This is the ninth installment of The Turkish Gambit portion of “Rereading Akunin” focusing on . For the introduction to the series, and subsequent installments, go here.
In which events take
an unexpected turn
In discussing Akunin’s books, I’ve only occasionally engaged in comparing the events of the novel with life in 1990s Russia. In part because this is one of the most obvious approaches to the Fandorin series, one that would be further encouraged by the Nicholas Fandorin books, all of which are built on parallel plots taking place in Russia’s past and Russia’s present. But this is also because I generally don’t find this approach all that compelling.
But Chapter 12 of The Turkish Gambit, a novel whose entire raison d’être is to imagine conspiratorial, and therefore intriguing, explanations for some of the less likely events and decisions of the Russo-Turkish War, has historical parallels that become clearer when adding a third temporal framework: the hindsight available to readers twenty years after the book’s initial publication.
The Turkish Gambit was first published in 1998, the year before the NATO bombing of Yugoslavia that poisoned the nascent friendly relationship between Russia and the United States (a relationship that has yet to recover). Connecting book to bombing is anachronistic, but only barely: the Wars of Yugoslav Succession had been going on since 1991, and the Russian and American coverage diverged so drastically that one might think the two countries were reporting on two different wars. Come to think of it, twenty years of hindsight is useful here as well: in the Yugoslav war coverage, the diametrically opposed Russian and American news environments to which we have become accustomed in the past decade are present in embionic form.
The point is that, even though the bombings were still in the future, pressure had been building up in both Russia and America to take a more active involvement in the Yugoslav conflict (on opposite sides, naturally). Ultimately, it was the Americans who took military action, but the Yugoslav Wars were the primary arena for the Russian Federation’s foreign policy concerns in Europe. Yugoslavia was framed as a proxy for Russia, a laboratory for experiments to be piloted by America and NATO before their eventual implementation in the post-Soviet space.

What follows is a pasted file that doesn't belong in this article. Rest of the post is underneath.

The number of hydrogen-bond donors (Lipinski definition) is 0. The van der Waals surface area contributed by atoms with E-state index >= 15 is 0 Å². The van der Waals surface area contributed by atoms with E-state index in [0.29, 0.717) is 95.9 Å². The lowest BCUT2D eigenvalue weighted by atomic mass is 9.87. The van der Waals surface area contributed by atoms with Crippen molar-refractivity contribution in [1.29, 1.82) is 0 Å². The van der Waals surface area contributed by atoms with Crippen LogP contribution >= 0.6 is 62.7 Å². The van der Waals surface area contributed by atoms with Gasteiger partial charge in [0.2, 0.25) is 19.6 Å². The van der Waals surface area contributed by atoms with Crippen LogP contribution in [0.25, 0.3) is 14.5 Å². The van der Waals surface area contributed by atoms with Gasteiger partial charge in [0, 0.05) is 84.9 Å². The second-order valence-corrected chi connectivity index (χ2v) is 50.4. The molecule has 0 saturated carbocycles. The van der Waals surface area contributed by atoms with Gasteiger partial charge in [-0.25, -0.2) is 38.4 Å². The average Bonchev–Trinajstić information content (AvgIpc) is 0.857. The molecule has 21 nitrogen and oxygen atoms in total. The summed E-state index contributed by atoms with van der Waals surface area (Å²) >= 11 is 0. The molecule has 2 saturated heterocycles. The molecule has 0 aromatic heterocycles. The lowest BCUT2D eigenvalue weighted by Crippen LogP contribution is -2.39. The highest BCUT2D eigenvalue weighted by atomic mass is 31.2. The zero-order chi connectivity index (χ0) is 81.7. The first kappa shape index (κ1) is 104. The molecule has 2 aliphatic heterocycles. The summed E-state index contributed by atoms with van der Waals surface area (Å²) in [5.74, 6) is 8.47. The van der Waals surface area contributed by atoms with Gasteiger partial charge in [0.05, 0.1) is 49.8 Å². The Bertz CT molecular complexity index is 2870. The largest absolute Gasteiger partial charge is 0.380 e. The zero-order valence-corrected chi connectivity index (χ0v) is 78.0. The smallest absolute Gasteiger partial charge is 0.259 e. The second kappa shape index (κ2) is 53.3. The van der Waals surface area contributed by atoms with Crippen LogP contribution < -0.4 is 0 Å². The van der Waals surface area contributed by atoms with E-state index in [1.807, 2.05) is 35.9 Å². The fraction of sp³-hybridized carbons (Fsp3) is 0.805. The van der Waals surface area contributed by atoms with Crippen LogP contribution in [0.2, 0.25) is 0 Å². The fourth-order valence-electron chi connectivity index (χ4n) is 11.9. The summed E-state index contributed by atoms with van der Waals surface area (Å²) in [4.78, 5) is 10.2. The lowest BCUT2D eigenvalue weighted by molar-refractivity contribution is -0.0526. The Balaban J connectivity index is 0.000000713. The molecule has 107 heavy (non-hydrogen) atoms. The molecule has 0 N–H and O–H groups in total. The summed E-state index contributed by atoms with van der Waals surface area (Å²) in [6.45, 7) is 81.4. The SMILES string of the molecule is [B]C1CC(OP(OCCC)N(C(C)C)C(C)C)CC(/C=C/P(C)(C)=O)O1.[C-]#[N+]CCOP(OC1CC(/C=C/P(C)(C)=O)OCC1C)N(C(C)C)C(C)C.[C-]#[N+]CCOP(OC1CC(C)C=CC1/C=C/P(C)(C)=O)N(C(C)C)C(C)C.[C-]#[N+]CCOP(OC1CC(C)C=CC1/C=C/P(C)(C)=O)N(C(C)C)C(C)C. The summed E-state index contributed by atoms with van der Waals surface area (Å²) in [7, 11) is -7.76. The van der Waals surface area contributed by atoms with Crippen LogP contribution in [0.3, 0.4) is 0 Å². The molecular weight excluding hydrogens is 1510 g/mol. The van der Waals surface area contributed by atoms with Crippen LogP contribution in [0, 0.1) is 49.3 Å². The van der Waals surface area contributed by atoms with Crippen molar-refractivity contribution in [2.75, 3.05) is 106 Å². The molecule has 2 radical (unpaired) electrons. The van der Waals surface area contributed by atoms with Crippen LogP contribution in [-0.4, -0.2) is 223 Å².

What does this have to do with Akunin’s novel about the Russo-Turkish War? Sure, Serbia is name-checked now and then, but the bulk of the action takes place in Bulgaria, which, though South Slavic, was never Yugoslav. This is not a story of a one-to-one match between past and present (those will come later, especially in The State Counsellor). Rather, it’s about parallel situations. In The Turkish Gambit, we have already seen that the Russo-Turkish War threatened to become something much broader, pitting Russia against France and Great Britain directly. This chapter brings us one step closer to confirmation that this is, in fact, the notorious plot behind the novel’s plot (see the next chapter for a fuller account). The “unexpected turn” referred to in the subtitle of Chapter 12 is about Russia duding a geopolitical bullet, when military hotheads succumb to the temptation of marching into Constantinople (only to be stopped at the last minute by….Erast Fandorin, of course).
A month has passed since the previous chapter, with very little action for any of the characters, unless you count the continued growth of Varya’s hair. When a truce is announced, it looks as if the conflict is over (or at least, it would look that way to someone not noticing how many pages are left before the novel’s end). Sobolev is courting Varya, Varya resists, but not as resolutely as she would like, and it seems as though the war plot is about to be replaced by a romance.
If it weren’t for a serpent in the garden: the French journalist Charles Paladin. Or, as Fandorin calls him in the chapter’s last line, Anwar-Effendi, the mysterious Azazel agent who has masterminded so much of recent Turkish history. It’s not for nothing that Sobolev is nicknamed “Achilles,’ for Paladin (as we’ll continue to call him for now) knows just how to play on Sobolev’s real Achilles’ heel: his vanity. Sobolev, without realizing that he’s being talked into an incredibly rash series of actions, defies to take an available train into Ottoman territory (the village west of Constantinople where the peace treaty would eventually be signed). Once there, Paladin plants an even more dangerous idea in his head:
“Constantinople!” said Sobolev, his voice trembling with feeling as he gazed out through the window at the glittering lights of the great city. “The eternal, unattainable dream of the Russian tsars. The very roots of our faith and civilization are here. This is the key to the whole of the Mediterranean. So close! Just reach out and grasp it. Are we really going to go away empty-handed again?”
“Impossible, your excellency!” Gridnev exclaimed. “His Majesty will never allow it!”
“Without a single shot being fired! Would they bring me out the keys of Constantinople?”
“Of course they would!” Paladin exclaimed passionately. “And that would be total capitulation!”
“Present the English with a fait accompli!” said the general, sawing the air with his hand. “Before they know what’s happening, the city is already in Russian hands and the Turks have surrendered.”
Of course it’s all a ploy, as the next chapter will make clear. But just 100 years after the Treaty of Stan Stefano and seven years into the Yugoslav Wars, the spectacle of a Russian officer carried away by romantic dreams of Russia’s destiny in the Balkans looks like a cautionary tale.